After My Diagnosis, Meditation Made My Mental Health Worse – and Then a Lot Better

When people I know are diagnosed with cancer, I'm always amazed by how they react to the news. Within the past year, two women in my life have been given a late-stage breast cancer diagnosis and delivered the news to the public with stoic optimism. I don't want pity, one of them said. I know I'm going to be OK. Another woman got the diagnosis and threw a party for her friend a few days later, in an attempt to take her mind off it. A few days after that she cleaned her house, knowing she might be exhausted after the chemotherapy treatments.

My experience was extremely different

To me, this is like a superpower, and needless to say, my own experience was extremely different. I got the news I had bladder cancer in early 2017 and my first reaction was to start crying hysterically and asking the urologist whether I should make a last will and testament. Even weeks later I found myself crying at the drop of a hat and suffering panic attacks, eventually needing to enroll myself in an outpatient program to deal with the bomb that had just been detonated in the middle of my life. Stoicism and optimism are not things that come naturally to me – at least not at first. Instead, I learned those skills slowly, over time, with the help of meditation.

I was skeptical about meditation

I had never tried to meditate seriously before my cancer diagnosis, thinking that my racing thoughts and impatience made it an impossibility. But during my outpatient therapy program, when the counselor announced she was going to lead us in a daily mindfulness meditation practice, I decided to (skeptically) give it a try. I wasn't sure exactly how it would help me, but as a science and health writer, I had heard offhandedly that meditation was a great practice for cancer patients. Research has shown, in fact, that mindfulness meditation reduces stress among cancer patients and is even associated with improved outlook and lower fatigue.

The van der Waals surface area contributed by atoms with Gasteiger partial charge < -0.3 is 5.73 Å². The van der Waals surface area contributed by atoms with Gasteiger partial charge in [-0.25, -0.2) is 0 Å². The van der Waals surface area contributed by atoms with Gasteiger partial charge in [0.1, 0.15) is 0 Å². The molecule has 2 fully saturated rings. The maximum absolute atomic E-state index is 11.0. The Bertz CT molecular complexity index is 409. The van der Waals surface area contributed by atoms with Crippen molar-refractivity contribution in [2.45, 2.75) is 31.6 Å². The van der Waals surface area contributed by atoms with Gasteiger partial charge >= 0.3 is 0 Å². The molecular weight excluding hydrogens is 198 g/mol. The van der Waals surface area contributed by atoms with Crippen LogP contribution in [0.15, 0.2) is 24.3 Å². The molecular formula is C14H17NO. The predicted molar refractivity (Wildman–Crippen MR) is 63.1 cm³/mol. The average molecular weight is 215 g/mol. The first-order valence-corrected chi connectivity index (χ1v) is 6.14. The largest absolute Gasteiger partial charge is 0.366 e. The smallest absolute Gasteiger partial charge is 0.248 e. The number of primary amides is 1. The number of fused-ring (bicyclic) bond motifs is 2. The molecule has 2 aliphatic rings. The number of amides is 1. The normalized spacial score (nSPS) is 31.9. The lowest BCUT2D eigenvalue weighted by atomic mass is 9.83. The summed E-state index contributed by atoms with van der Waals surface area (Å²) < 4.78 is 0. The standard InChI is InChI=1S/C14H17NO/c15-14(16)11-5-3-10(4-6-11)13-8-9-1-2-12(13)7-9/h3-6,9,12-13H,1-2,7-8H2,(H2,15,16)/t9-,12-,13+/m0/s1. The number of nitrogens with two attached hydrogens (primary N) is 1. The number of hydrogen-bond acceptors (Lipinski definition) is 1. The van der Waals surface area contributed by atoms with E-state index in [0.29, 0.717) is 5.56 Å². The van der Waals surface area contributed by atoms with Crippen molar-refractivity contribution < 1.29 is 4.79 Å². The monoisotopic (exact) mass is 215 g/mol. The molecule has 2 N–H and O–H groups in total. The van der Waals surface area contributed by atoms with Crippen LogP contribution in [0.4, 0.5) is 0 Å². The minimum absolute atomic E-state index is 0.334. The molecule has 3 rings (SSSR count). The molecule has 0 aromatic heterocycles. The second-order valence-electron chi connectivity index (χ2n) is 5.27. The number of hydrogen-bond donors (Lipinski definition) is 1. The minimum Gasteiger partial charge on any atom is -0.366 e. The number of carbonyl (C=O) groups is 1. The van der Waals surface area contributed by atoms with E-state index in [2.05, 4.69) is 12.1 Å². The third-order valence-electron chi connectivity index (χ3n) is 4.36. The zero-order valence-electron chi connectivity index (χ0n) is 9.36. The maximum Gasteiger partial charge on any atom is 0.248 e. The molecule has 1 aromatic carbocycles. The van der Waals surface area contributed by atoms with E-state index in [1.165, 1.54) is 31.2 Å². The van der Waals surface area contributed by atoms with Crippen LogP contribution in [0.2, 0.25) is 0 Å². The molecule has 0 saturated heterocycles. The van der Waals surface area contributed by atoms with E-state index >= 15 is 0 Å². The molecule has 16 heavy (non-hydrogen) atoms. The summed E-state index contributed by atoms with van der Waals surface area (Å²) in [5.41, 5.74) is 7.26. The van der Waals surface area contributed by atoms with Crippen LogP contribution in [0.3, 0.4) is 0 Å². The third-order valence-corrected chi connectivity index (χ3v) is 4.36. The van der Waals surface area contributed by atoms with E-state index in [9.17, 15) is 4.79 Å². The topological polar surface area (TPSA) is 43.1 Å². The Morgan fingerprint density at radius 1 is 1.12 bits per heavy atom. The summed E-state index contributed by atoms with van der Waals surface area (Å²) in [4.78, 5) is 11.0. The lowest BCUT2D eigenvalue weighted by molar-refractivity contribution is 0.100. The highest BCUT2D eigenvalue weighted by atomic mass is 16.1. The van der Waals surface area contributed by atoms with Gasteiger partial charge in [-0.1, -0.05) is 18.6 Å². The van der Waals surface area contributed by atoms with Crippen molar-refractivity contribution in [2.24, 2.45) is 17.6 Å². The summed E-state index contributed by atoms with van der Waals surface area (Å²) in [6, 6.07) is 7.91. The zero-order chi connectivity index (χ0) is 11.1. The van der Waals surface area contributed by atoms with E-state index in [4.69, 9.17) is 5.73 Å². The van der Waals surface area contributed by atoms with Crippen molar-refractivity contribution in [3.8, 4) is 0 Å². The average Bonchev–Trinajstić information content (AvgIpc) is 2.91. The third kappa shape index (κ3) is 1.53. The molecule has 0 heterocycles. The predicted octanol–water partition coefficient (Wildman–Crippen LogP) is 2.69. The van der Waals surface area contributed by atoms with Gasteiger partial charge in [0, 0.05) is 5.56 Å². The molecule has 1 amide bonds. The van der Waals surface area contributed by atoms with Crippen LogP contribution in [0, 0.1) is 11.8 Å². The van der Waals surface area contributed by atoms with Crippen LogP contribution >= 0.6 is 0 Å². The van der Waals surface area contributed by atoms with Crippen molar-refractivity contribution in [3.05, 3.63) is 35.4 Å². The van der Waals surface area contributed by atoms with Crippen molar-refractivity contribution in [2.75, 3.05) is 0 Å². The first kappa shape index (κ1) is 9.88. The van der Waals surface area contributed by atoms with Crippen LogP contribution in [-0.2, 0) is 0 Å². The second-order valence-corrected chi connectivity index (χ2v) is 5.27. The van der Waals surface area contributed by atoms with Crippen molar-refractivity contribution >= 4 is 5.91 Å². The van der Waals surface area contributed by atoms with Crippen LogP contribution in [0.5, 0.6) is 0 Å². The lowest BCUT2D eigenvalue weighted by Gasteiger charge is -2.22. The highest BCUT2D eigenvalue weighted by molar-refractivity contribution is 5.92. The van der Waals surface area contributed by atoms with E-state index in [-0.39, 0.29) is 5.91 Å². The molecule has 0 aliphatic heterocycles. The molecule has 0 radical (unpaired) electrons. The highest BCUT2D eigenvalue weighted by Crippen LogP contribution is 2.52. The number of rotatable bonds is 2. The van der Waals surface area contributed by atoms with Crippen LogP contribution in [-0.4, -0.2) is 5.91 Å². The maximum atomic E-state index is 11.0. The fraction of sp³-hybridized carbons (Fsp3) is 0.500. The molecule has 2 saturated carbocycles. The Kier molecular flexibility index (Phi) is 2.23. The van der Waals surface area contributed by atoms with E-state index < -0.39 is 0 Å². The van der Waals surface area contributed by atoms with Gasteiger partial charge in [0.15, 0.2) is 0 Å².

I didn't expect to feel worse at first

What I definitely didn't expect was that meditation would make me feel worse at first. In outpatient therapy, sitting in a circle with our hands on our laps and our feet on the floor, we were instructed to do nothing but pay attention to the thoughts that entered our minds and observe them non-judgmentally. Surprised, I realized that having an active mind or being easily distracted doesn't preclude someone from mindfulness meditation: Participants are asked to take note of their thoughts and return to the present moment when distraction occurs. Like whirlwind, thoughts of dying and leaving my kids motherless swirled through my head. By the time the exercise ended, I had tears streaming down my face, both because the thoughts I had were so troubling, but also because I recognized how persistently this anxious script had been playing in my head. Almost every thought I had was fixated on cancer, dying, sickness, and how my body would never, ever be a safe place to inhabit.

Things started to change

Eventually, though, things started to change. When I started the meditation practice in the beginning of group therapy, I thought the purpose of meditation was to make someone calmer. But the actual purpose is to become more attuned to your thoughts and, in doing so, disconnect from them. The more I paid attention to these thoughts – about death, dying, cancer – the more I became familiar with them, and my relationship toward them changed. I started recognizing them as merely thoughts – not necessarily what was fated to happen. Paradoxically, the more I paid attention to scary thoughts about dying and cancer that ran through my mind, the less they bothered me. I started understanding anxiety as just something weird my brain did – not something reflective of reality, necessarily.

It was a months-long journey to get to this point. But thankfully, by the time my outpatient program ended, my anxiety about cancer had almost vanished. For the first time since my diagnosis, I was actually optimistic about the outcome. I had learned a new superpower.

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